OK for the most part these do not go in attics, but can. As long as you have a pretty good attic opening you can fit these in there and I have had to in two story homes - or deal with a mess. In no way am I advocating putting these in attics as a norm but I have done it a couple times with no issues. There were pros/cons - on each that I did it there ...


8

Yes, it's normal to hear a wood-frame house creak any time the wind direction or speed changes. How much creaking you will hear will also depend on the temperature differentials between inside and out, and the humidity. What you're hearing is minute changes in the wood as the pieces in the wood framing either rub against one another, or 'slide' on a nail. ...


8

The attic needs to be able to breath to reduce the heat buildup during the summer and prevent condensation and ice dams in the winter. So don't do anything that would block the air flow from the soffit to ridge vent, and don't place anything in direct contact with the roof. The result is that the rafters shouldn't have any storage items installed between ...


8

I think they're there for stabilizing the brown beams/joists. Typically, a loft is unused space with no floor. Between the joists, there is insulation supported by drywall or other material depending on the age of the house (as in pic 2 and 3). Typically one would put in blocking between joists to stop horizontal flexing and torsion. Since an attic is ...


8

Fiberglass can be bad for the lungs: http://www.lung.org/healthy-air/home/resources/fiberglass.html However, for it to be a real issue, one needs a lot of exposure...typically someone that works with it daily as part of their job. The amount of contact a typical homeowner would be exposed to in their lifetime is not likely something to lose too much sleep ...


8

Pretty much any fix that you attempt from the inside has the potential to create issues in addition to the primary problem, which is that your chimney isn't properly flashed. Spraying foam or shooting caulking/tar into the gap is very likely to create water traps somewhere in the roof decking, most likely underneath the existing flashing. You would ...


8

Leave a hardhat or bump helmet (lighter version of a hardhat) by the attic hatch. Put it on when you enter; take it off when you leave.


8

Yes, it is safe to touch the insulating jacket of an undamaged NM cable. However, in the state of California, it may cause cancer to lick the cables.


7

You can, but there's a few issues to be aware of. First, your blown-in insulation requires space to stay "fluffy" and work well. Compressing the blown-in with batts will diminish the former's effectiveness and compromise the overall r-value. Secondly any vapor barrier (the paper on the roll) should be against the drywall. If you don't have a vapor ...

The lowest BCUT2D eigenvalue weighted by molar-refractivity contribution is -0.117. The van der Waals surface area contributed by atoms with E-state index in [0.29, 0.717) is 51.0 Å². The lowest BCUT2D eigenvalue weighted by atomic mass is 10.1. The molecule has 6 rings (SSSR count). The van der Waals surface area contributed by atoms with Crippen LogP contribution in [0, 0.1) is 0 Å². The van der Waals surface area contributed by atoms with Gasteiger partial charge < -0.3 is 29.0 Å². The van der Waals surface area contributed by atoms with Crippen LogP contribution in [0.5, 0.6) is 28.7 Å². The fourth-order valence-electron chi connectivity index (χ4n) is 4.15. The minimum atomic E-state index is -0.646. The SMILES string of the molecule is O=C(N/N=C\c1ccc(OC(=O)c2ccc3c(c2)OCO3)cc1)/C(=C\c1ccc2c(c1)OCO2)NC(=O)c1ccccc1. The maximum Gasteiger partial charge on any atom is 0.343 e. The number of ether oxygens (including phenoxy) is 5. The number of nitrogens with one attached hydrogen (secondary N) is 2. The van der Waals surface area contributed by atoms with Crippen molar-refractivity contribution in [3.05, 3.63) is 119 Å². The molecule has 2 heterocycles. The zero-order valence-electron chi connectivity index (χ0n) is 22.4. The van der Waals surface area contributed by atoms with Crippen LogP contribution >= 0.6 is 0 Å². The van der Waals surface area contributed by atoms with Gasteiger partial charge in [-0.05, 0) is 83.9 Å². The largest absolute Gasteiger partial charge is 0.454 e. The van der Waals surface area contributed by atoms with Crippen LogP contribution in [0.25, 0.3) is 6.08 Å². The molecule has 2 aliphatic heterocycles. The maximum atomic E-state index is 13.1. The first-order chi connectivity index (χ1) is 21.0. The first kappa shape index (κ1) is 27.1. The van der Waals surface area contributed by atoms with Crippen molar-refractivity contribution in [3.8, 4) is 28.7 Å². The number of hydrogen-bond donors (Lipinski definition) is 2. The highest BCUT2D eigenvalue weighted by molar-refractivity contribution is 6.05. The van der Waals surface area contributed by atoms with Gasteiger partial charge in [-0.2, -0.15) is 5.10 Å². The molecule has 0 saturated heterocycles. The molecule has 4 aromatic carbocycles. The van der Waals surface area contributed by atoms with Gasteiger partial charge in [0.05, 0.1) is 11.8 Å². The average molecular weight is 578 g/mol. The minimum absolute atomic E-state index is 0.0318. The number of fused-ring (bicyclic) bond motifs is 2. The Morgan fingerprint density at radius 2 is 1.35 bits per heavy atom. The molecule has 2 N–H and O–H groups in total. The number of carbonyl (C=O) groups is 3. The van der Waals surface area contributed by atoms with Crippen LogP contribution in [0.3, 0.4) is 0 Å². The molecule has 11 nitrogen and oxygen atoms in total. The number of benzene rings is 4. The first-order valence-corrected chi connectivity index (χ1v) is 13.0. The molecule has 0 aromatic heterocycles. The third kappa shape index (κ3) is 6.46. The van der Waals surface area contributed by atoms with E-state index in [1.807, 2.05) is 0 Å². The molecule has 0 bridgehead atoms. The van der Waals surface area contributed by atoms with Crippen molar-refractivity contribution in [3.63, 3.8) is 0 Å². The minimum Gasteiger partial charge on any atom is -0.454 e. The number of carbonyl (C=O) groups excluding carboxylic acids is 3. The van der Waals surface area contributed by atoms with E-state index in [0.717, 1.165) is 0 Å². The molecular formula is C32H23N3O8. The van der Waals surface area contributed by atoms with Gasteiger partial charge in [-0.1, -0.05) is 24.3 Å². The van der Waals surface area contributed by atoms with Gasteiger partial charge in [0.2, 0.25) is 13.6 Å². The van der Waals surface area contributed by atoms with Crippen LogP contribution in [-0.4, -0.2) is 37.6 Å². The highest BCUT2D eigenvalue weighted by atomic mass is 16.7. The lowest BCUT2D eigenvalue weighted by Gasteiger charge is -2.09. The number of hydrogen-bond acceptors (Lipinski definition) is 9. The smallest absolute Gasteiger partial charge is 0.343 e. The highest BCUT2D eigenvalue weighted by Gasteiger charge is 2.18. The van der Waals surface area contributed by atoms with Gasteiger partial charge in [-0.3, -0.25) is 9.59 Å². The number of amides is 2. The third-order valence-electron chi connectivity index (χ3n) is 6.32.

7

The answer is "don't do that!" The vents you're seeing are ridge vents on top and a soffit vent on the bottom. Attics need ventilation, these openings are by design and critical to avoiding serious roof damage. If you close them off, your attic will overheat in the summer, and cause ice dams and water damage if it snows. Newer vents include screens that ...


7

There's no substitute for it: You're going to have to fish that wire. A couple observations: 1. If you were the "cable guy" you'd probably take the easy way out: Drill from the living room through an exterior wall, then go up the outside of that wall. Pretty cheesy, but common enough that people pretty much accept it without much question. I'd ...


7

Before I remodeled my house to have vents and radiant barriers and lots of insulation, I did put a water misting system on my roof using PVC pipes and drip mist emitters. The mist emitter was helpful because it broke up the water into a fine mist and sent it into the air, giving me evaporative cooling before the water even touched the roof. Also I had some ...


7

Looks like the sap is coming out of a board from the heat of the attic.


7

That material is most likely grit that came off the shingles of the roof. It could have gotten there during a roof replacement when old shingles were removed and roof sheathing was also replaced. If the material is localized in just one area it is possible it got there even from the original construction if shingles were piled and opened on the roof before ...


7

That board is likely nailed to the top of the 2x4 wall framing and provides a nailing surface for the ceiling finish material. Yes, you can drill through it. It’s called a nailer, is not structural, and is not a beam.


6

There are two types of polystyrene (Styrofoam) insulation: expanded and extruded. The extruded type prevents the movement of moisture while the expanded type lets water through. The extruded type has better insulating properties (R-5/inch) versus expanded (R-4/inch). Both of these are going to give you more insulating ability per inch than a batt or loose-...